The 86-year-old Rupert Murdoch has a new job: counsellor and mentor to the Trump administration, especially its foot in mouth mouthpiece, Sean Spicer. According to a report in The New York Times on Saturday.

“The media mogul Rupert Murdoch is on the phone every week, encouraging Mr. Trump when he’s low and arguing that he focus on the economy rather than detouring to other issues …

“Mr. Trump’s relationships depend on two crucial measures: personal success and loyalty to him. Mr. Murdoch excels in both categories … 

“The two share preferences for transactional tabloid journalism and never giving in to critics. (Mr. Trump said the fallen Fox star Bill O’Reilly should not have settled sexual harassment complaints.) The president’s relationship with Mr. Murdoch is deeper and more enduring than most in his life, and the two commiserate and plot strategy in their phone calls, according to people close to both.”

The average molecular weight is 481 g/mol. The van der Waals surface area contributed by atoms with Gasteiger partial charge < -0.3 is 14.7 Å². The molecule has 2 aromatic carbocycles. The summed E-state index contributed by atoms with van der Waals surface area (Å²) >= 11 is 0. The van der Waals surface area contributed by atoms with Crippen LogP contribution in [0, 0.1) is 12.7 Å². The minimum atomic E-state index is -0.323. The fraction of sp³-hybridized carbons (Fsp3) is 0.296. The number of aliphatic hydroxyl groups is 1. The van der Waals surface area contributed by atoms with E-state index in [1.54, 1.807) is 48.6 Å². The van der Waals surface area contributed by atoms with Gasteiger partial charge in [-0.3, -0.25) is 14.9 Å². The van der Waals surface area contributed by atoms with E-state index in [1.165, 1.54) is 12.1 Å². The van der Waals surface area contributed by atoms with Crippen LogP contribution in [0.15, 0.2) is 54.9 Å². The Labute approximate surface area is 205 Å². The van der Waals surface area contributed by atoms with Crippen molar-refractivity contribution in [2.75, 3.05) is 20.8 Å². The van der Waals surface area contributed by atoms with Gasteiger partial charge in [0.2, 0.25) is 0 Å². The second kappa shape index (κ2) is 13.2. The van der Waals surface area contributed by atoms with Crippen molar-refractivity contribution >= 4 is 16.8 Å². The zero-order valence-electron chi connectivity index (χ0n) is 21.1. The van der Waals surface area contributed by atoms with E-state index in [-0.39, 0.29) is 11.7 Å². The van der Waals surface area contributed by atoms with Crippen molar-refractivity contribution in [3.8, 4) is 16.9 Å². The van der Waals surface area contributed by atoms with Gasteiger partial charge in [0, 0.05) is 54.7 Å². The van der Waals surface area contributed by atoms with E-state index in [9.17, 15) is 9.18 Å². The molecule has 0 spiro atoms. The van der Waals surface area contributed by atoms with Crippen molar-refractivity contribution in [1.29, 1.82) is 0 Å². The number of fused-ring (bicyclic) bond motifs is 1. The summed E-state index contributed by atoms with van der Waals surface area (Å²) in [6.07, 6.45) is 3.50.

Now isn’t that simply wonderful, the main owner of 70%-plus of Australia’s daily newspaper circulation throwing his lot in with the most unpopular President. But the key question is whether this proximity is influencing the Murdoch clan’s News Corp papers in Australia, the UK and US.

Judging by The Wall Street Journal’s internal rumblings and weak efforts on Trump (except for the op-ed piece a couple of months ago that took him to task over several small issues), you’d be right in thinking that the Murdoch empire is lock solid with Trump and not interested in reporting anything by Rupert’s gospel. And woe betide any editor who steps off the chosen path (they don’t have to be told, they know instinctively). Certainly, Fox News is in Trump’s back pocket.

You only have to look at the way The New York Times has comprehensively scooped the WSJ and other Murdoch papers (such as The New York Post) on the Bill O’Reilly sexual abuse story (and forced him out with its April 1 bombshell detailing payments by Fox and O’Reilly to five women totalling US$13 million). — Glenn Dyer